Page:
How the Heck Can Meteorologists Predict a Winter?
By By Heather Buchman, Meteorologist
November 01, 2011, 10:33:36 AM EDT
When AccuWeather.com released its 2011-2012 Winter Forecast, people asked how meteorologists can predict the weather so far out in advance. What are these long-range forecasts based on?
A great deal of research that goes into it.
Paul Pastelok, AccuWeather.com Expert Long-Range Meteorologist and leader of the Long-Range Forecasting Team, explained that the team looks at current trends, especially with Pacific Ocean temperatures (La Niña/El Niño), and looks for past years in which similar trends occurred.
Meteorologists call these years "analog years."
"We look at past La Niña and El Niño seasons, looking at the strength and trend of those El Niños or La Niñas," explained Pastelok. "We also look at the strength of the PDO (Pacific Decadal Oscillation Index) and what is going on currently with weather trends. Then we find past years that were very similar and look at those seasons more in depth."
A La Niña occurs when sea surface temperatures across the equatorial central and eastern Pacific are below normal. El Niño occurs when these sea surface temperatures are above normal. The greater these temperatures depart from normal, the stronger the La Niña or El Niño.
Both phenomena have a significant influence on the jet stream and overall weather patterns across the globe. While no two El Niños or La Niñas are exactly the same, general trends have been observed in the influence they have on the weather in the U.S. and elsewhere throughout the world.
Currently, we are in a weak La Niña and trending toward a moderate La Niña for this winter.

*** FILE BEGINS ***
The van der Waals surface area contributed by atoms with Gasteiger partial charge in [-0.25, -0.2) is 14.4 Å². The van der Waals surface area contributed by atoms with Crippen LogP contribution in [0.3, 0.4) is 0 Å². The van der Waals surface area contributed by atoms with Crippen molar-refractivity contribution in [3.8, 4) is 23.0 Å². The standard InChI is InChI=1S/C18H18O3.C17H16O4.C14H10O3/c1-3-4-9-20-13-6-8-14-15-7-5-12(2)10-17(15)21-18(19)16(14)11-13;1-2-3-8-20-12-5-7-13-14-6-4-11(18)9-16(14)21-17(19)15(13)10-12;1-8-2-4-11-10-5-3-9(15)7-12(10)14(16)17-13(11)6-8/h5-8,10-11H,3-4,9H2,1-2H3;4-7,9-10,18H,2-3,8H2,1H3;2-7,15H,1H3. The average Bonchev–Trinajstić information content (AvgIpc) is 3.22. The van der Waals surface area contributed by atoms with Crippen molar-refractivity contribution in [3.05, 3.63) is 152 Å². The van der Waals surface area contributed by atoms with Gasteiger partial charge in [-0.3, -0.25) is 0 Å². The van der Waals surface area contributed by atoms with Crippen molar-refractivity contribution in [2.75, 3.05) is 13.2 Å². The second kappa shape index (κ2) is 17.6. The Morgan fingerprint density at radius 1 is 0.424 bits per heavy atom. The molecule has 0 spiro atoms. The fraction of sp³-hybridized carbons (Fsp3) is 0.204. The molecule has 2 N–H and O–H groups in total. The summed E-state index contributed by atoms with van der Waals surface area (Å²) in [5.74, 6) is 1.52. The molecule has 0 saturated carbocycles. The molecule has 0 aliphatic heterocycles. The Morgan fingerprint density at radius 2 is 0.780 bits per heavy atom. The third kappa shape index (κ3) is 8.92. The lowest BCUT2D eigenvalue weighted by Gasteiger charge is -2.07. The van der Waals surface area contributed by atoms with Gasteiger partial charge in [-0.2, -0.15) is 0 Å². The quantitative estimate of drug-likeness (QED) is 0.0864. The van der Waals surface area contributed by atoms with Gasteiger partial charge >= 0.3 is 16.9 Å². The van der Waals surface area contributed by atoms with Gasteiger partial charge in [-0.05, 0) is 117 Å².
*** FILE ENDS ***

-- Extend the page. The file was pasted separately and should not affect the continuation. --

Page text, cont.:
Throughout the past, there have been years in which there were similar trends with La Niña. The Long-Range Forecasting Team has highlighted 10 past seasons that match most closely to what has happened so far this year and have most significantly influenced what the team expects to happen this winter season.
Of those 10 previous years, the team expects this winter to be most similar to the winter of 2008-2009.
"From a really bad severe weather season in the spring to a record hot summer on the southern Plains to the way the tropics have been behaving this hurricane season... and Pacific Ocean temperature trends from the spring up until now... 2008-2009 fits best with this year," Pastelok said.
He added, "No year is ever the same, but you can get the general trends and patterns."
The accuracy of the long-range forecasts can be measured. We can see if temperatures were in fact above or below normal and whether precipitation and snowfall were above or below normal. General trends can be verified.
However, when it comes down to it, how the winter was perceived often carries more weight than the numbers.
"It's so difficult because it boils down to perceptions," said AccuWeather.com Expert Senior Meteorologist Bob Larson. "You can predict a milder-than-average winter with less snow than average and have it verify. But if you have a big Thanksgiving snowstorm, a Christmas blizzard and a New Year's Eve ice storm, that's what people remember. They remember those big storms, not the weather in between, and think it was a terrible winter. Their minds drift to memorable events."
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